Latest in Gaming

Image credit:

DS Fanboy Review: Arkanoid DS


I love Arkanoid. I purchased the NES game, with its included paddle controller, as soon as it came out in 1987. I still play it. It's still really hard, and I still think level 3 -- level 3! -- is one of the most devious and challenging video game levels ever devised. When Taito revealed that they were updating Arkanoid for the DS, I was beyond thrilled. I have been waiting for the American release of this game since last year. While I thought Space Invaders Extreme looked like a more creative update of its source material, Arkanoid DS had Arkanoid as its source material.

It's pretty good. It fails to hold up perfectly to the original, but it's pretty good.

Arkanoid DS revisits the simple gameplay of Taito's arcade classic. It's completely self-evident: you see your paddle (the Vaus) on the bottom, blocks on the top, and a ball in the middle, and you know from the first second of play that you're to break the blocks with the ball, using the paddle to direct it, and keeping the ball from falling. The DS game stretches the action across both screens, with the block structures (colorful arrangements of blocks placed either to be challenging or to make a picture) on the top screen.

The resultant increase in the vertical playfield space has been combined with a sharp decrease in the horizontal space: basically, the playfield has become much taller and narrower. This means two things: first, that the ball ricochets off of the side walls much more than before, and second, that your Vaus has much less distance to move. It makes the game much easier, since the ball does more per move, you effectively cover more of the space to start with, and don't have far to go to catch the ball. The size of the playfield varies by level, but it's always pretty narrow.

Reshaping the levels isn't all that Taito did to make Arkanoid easier. In previous incarnations, you were given a number of lives, which decremented every time the ball fell past the paddle. After dying, you'd start again with the ball positioned on the paddle and your progress saved, until you ran out of lives and the game ended. High scores (and a grey powerup) increased the number of lives you had.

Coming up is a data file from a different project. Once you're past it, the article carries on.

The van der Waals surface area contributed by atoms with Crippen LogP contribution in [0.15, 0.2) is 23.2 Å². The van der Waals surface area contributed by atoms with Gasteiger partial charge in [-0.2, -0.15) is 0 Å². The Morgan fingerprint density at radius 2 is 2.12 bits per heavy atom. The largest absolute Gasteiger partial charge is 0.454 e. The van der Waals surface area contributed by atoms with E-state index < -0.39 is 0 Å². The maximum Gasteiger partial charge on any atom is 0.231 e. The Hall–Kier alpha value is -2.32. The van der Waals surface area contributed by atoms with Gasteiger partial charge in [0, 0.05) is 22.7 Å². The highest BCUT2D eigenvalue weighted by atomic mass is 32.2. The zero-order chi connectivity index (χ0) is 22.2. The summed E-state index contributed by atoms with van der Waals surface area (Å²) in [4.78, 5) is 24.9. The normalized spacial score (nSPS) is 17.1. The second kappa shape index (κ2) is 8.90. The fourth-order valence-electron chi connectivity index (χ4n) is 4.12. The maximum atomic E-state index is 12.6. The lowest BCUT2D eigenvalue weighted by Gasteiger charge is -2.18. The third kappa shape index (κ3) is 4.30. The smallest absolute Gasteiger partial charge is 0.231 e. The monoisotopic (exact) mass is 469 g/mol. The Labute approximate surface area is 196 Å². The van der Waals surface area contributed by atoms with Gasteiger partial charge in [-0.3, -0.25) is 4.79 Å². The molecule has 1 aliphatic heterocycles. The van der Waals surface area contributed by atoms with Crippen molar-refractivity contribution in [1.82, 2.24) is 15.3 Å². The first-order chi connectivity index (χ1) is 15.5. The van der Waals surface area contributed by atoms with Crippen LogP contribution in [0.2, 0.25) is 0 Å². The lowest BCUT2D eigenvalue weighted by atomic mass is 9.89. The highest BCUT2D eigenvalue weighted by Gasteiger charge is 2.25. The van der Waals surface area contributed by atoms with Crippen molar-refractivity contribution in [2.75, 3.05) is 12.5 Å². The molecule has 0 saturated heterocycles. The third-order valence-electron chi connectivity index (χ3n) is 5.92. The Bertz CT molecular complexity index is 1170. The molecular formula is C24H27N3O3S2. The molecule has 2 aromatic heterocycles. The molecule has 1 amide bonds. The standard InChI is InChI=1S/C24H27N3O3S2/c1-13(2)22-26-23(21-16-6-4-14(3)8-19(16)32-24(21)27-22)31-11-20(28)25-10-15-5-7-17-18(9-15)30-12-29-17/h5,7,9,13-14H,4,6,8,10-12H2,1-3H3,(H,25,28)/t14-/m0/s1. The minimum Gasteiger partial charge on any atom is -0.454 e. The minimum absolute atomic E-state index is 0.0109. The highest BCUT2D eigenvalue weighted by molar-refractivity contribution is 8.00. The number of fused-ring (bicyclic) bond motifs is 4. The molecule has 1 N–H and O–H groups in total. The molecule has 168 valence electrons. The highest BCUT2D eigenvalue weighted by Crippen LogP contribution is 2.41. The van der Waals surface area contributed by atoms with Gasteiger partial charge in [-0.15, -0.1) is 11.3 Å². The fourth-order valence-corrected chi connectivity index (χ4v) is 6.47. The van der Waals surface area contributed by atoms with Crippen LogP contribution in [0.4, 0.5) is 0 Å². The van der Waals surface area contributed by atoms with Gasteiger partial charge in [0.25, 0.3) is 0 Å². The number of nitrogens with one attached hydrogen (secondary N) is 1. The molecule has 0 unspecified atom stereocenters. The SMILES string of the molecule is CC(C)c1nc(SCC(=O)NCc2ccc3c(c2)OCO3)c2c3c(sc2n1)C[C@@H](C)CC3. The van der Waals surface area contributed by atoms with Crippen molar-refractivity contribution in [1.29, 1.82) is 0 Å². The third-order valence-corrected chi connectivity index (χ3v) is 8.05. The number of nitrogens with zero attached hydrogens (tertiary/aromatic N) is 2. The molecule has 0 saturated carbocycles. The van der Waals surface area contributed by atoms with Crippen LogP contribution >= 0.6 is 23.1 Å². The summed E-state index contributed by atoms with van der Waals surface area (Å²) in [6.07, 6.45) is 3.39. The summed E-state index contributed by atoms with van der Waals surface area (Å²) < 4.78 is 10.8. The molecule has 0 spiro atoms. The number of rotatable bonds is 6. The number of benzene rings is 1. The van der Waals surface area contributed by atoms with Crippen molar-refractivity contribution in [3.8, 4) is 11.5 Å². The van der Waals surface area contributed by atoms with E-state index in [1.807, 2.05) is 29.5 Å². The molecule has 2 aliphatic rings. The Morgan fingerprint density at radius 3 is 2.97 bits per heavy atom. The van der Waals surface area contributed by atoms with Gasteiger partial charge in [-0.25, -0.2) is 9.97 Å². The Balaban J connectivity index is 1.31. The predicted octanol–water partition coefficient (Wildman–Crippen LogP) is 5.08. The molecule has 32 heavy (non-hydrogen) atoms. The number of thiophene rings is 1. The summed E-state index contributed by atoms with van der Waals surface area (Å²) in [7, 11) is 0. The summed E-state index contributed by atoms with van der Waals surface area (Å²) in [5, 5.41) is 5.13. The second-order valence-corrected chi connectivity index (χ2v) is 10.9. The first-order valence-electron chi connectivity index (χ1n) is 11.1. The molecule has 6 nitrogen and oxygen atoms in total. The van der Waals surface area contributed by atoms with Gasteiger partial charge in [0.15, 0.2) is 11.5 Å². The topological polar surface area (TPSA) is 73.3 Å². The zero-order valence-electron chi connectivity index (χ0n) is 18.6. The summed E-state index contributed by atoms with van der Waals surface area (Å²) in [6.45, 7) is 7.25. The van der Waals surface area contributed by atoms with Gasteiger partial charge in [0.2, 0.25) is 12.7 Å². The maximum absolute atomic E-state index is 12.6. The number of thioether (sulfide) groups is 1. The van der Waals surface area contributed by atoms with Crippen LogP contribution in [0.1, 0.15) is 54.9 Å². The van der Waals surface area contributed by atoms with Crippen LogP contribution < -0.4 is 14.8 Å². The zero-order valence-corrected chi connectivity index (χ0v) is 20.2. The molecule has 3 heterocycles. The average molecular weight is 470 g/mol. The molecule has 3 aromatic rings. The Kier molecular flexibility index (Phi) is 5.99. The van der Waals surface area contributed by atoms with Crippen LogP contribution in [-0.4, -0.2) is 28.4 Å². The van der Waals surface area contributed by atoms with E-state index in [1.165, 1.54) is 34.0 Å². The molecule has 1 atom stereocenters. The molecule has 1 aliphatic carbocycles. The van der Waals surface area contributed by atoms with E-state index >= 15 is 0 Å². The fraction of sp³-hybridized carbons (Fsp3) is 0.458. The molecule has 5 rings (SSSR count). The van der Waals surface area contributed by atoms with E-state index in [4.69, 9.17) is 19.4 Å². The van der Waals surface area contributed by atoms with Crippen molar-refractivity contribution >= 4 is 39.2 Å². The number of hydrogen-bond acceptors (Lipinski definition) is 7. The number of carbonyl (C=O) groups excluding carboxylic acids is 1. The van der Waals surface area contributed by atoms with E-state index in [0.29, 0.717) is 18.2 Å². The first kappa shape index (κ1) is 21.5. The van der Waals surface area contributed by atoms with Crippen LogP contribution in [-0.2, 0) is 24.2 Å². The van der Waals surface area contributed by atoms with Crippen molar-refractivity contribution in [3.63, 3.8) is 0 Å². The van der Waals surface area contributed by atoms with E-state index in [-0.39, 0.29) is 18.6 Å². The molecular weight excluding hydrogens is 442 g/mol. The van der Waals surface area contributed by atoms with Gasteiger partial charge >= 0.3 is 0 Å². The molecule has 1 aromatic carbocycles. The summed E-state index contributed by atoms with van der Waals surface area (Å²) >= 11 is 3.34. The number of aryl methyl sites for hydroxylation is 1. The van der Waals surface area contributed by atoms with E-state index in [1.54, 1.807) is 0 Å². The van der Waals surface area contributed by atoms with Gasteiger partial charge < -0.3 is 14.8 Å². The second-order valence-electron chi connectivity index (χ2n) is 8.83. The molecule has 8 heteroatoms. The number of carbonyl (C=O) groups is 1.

Arkanoid DS's lives manifest as a bumper under the paddle that stetches across the whole playfield. If you miss the ball, it simply bounces off the bumper back up into the level. You have a supply of three bumpers that refreshes in every single level instead of a persistent supply of lives. In essence, all of the challenge has been stripped out of Arkanoid DS. Arkanoid was once really hard, and the lack of challenge hurts.

It's a shame, because there are a lot of really compelling new features that add a lot to the experience. Branching paths allow a lot of replayability and customization of the game -- the game contains 28 different sets of five levels. The in-game shop reveals the somewhat antiseptic visuals to be a feature: the fact that the basic appearance of the game is kind of bland helps motivate you to earn in-game currency and spend it on wacky new block shapes (like Space Invaders), backgrounds, level frames, Vaus shapes, and even sound effects. I couldn't get rid of the boring all-white Vaus and replace it with a proper silver-and-red model quickly enough.

Oh, and it's also got online multiplayer. That is a pretty significant new option.

Of the three control schemes, the one that makes the best use of the DS's prominent features is also the most awkward. Dragging the Vaus around with the stylus feels imprecise. To combat visibility issues, you can drag from anywhere on the screen that is vertically aligned with the Vaus. It works, but moving something that you aren't touching takes a bit of getting used to, and sliding rapidly back and forth will result in a slip of the stylus occasionally.

Surprisingly, the directional pad control scheme isn't bad. Taito cleverly compensated for the lack of analog control in this mode by assigning a speed-up function to the shoulder buttons. The learning curve seems shorter than the stylus method, and doesn't obscure the screen at all.

The third option, of course, is the import-only paddle controller. If you have even a passing interest in getting Arkanoid DS, just go ahead and get this controller -- this is a Square Enix game after all, so it's not ridiculous to pay $40+ for it. The paddle works perfectly, with a smooth, ball-bearing-assisted. It's basically the Hori Real Arcade Pro of portable paddle controllers. I had the disadvantage of starting with the paddle, which made the other control schemes seem offensively awful in comparison. I warmed up to them after separating myself from the paddle long enough, however.

My total experience with the game is similar to my feelings about the "normal" control schemes. At first I thought the paddle was the best part and the game was a bit boring, but as I played I saw Arkanoid through the sheen -- the cute block layouts, the classic powerups (laser, catch, extend, slow, etc.) and began to feel more positive about the game. It is absolutely too easy, and people who have played things like Break 'em All may miss the bosses and other bizarre non-block challenges, but this is Arkanoid with new levels and online play. And a paddle controller. Even if you're flying through the levels, you'll probably have fun doing so.

Final score: 7/10

Looking for a game? Be sure to swing by our extensive review archive, where you can easily jump to conclusions based on score alone, or access our full reviews, if you're so inclined.

From around the web

ear iconeye icontext filevr